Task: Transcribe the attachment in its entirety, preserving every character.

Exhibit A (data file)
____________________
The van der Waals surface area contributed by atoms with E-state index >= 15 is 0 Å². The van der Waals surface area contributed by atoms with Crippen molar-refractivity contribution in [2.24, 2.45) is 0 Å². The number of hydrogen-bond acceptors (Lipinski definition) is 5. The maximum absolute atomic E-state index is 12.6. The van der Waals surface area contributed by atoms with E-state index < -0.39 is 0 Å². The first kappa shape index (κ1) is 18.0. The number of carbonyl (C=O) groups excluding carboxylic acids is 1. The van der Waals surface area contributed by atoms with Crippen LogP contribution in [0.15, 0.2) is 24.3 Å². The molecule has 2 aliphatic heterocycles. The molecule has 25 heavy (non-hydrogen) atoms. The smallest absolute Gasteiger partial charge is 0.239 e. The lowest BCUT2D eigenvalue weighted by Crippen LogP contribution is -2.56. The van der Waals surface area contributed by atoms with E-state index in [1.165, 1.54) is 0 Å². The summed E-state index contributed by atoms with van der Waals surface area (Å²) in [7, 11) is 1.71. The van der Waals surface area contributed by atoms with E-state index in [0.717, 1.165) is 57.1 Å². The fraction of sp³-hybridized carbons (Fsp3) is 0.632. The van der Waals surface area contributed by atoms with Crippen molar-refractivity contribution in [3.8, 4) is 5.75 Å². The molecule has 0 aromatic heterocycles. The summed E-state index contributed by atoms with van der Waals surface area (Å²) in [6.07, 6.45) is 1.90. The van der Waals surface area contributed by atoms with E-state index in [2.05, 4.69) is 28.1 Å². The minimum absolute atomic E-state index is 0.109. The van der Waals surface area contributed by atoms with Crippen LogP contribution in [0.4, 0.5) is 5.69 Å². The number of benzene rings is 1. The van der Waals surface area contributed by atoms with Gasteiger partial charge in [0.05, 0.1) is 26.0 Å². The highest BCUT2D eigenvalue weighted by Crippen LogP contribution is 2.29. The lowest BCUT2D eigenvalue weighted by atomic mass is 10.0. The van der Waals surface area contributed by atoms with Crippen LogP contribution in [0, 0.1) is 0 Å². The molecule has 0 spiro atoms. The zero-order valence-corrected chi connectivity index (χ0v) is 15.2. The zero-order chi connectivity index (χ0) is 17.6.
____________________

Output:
The van der Waals surface area contributed by atoms with E-state index >= 15 is 0 Å². The van der Waals surface area contributed by atoms with Crippen molar-refractivity contribution in [2.24, 2.45) is 0 Å². The number of hydrogen-bond acceptors (Lipinski definition) is 5. The maximum absolute atomic E-state index is 12.6. The van der Waals surface area contributed by atoms with E-state index < -0.39 is 0 Å². The first kappa shape index (κ1) is 18.0. The number of carbonyl (C=O) groups excluding carboxylic acids is 1. The van der Waals surface area contributed by atoms with Crippen LogP contribution in [0.15, 0.2) is 24.3 Å². The molecule has 2 aliphatic heterocycles. The molecule has 25 heavy (non-hydrogen) atoms. The smallest absolute Gasteiger partial charge is 0.239 e. The lowest BCUT2D eigenvalue weighted by Crippen LogP contribution is -2.56. The van der Waals surface area contributed by atoms with E-state index in [1.165, 1.54) is 0 Å². The summed E-state index contributed by atoms with van der Waals surface area (Å²) in [7, 11) is 1.71. The van der Waals surface area contributed by atoms with E-state index in [0.717, 1.165) is 57.1 Å². The fraction of sp³-hybridized carbons (Fsp3) is 0.632. The van der Waals surface area contributed by atoms with Crippen molar-refractivity contribution in [3.8, 4) is 5.75 Å². The molecule has 0 aromatic heterocycles. The summed E-state index contributed by atoms with van der Waals surface area (Å²) in [6.07, 6.45) is 1.90. The van der Waals surface area contributed by atoms with E-state index in [2.05, 4.69) is 28.1 Å². The minimum absolute atomic E-state index is 0.109. The van der Waals surface area contributed by atoms with Crippen LogP contribution in [0.4, 0.5) is 5.69 Å². The number of benzene rings is 1. The van der Waals surface area contributed by atoms with Gasteiger partial charge in [0.05, 0.1) is 26.0 Å². The highest BCUT2D eigenvalue weighted by Crippen LogP contribution is 2.29. The lowest BCUT2D eigenvalue weighted by atomic mass is 10.0. The van der Waals surface area contributed by atoms with Crippen LogP contribution in [0, 0.1) is 0 Å². The molecule has 0 spiro atoms. The zero-order valence-corrected chi connectivity index (χ0v) is 15.2. The zero-order chi connectivity index (χ0) is 17.6.